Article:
Blog Archives

Flotsam and jetsam (11/9)

  • Michael Patton reflects on “closet doctrines” – those doctrines we believe but prefer not to admit to non-Christians.

Closet doctrines are those doctrines that we might believe, but we hide, especially to those for whom Christian truth is a novelty. In short, they are those beliefs that we are somewhat embarrassed by.

the experiential nature of faith, the spiritual mark of delight in God, and the expectation of pervasive joy are not the inventions of John Piper. Nor are they owing only to the influence of Edwards and the Great Awakening. They go back to the Reformers themselves.

What am I getting at? I am concerned that evangelicals, by and large, approach the OT with an unbiblical dependency on the NT. Since the NT is newer revelation and offers a more developed view of God’s redeeming purposes, it becomes the key by which we “unlock” the meaning of what has come before it. There is no overt discrimination against the OT, just a lack of deep engagement with it as meaningful, relevant revelation in its own right.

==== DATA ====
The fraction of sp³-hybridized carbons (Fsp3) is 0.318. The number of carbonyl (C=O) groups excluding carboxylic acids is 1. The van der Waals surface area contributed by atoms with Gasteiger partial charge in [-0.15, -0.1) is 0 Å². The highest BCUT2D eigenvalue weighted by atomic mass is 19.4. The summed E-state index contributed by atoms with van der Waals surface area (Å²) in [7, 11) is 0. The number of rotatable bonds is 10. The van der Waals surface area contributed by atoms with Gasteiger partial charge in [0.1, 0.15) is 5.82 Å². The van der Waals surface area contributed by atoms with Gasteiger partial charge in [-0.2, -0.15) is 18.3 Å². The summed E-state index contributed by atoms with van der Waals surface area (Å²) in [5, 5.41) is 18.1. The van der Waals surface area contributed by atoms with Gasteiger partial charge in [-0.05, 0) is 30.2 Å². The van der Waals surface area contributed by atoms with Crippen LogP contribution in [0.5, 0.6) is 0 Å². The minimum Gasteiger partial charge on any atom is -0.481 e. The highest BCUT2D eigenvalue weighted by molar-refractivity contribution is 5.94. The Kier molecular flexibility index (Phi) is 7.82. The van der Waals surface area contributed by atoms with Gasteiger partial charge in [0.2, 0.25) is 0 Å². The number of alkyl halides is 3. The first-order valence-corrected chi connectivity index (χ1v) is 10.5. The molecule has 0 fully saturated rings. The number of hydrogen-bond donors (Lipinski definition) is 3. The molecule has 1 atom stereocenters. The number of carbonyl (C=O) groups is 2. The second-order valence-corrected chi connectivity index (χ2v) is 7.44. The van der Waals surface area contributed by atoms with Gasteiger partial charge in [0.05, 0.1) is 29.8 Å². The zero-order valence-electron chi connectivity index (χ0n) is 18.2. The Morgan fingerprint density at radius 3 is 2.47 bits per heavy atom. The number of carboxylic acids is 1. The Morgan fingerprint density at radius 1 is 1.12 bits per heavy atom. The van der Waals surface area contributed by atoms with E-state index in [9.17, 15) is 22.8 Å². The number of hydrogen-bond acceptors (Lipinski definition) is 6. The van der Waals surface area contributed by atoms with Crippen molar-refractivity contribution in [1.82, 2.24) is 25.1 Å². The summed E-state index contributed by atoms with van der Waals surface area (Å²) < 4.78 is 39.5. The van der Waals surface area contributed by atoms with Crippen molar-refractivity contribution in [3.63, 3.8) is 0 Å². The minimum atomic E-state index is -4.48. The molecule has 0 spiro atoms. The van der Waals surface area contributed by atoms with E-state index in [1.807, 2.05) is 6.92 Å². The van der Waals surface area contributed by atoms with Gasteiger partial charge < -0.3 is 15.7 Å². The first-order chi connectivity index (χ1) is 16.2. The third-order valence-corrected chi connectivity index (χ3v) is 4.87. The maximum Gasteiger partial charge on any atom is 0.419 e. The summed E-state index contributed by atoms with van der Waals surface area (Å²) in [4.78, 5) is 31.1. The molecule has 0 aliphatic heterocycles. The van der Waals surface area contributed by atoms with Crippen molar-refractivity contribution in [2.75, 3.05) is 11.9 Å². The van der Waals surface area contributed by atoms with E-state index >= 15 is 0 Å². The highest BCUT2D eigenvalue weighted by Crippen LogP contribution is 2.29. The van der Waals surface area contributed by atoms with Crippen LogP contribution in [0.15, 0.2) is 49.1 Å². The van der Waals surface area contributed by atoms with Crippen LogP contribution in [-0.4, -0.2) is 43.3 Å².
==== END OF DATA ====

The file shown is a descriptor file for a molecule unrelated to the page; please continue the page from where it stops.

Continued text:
• And, here’s an interesting list of 10 movies stuck in development hell. Hollywood definitely needs to get some of these taken care of. I don’t care if they ever make a movie about Halo, but Ender’s Game would be fabulous and The Sandman is long overdue.

Flotsam and jetsam (10/13)


David Kelsey’s theological anthropology

I have finally decided that it’s time to start working my way through David Kelsey’s Eccentric Existence: A Theological Anthropology (WJK, 2009). I’ve decided to call this Kelsey’s longum opus. With two volumes and 1,694 pages, I should be finished reading it by 2015. He even takes after Barth and includes quite a few “small print” excurses.

I will post some thoughts on the book as I work my way throw, mostly as a point of accountability to make sure that I persevere. Feel free to make fun of me if I let quite a bit of time lapse between posts.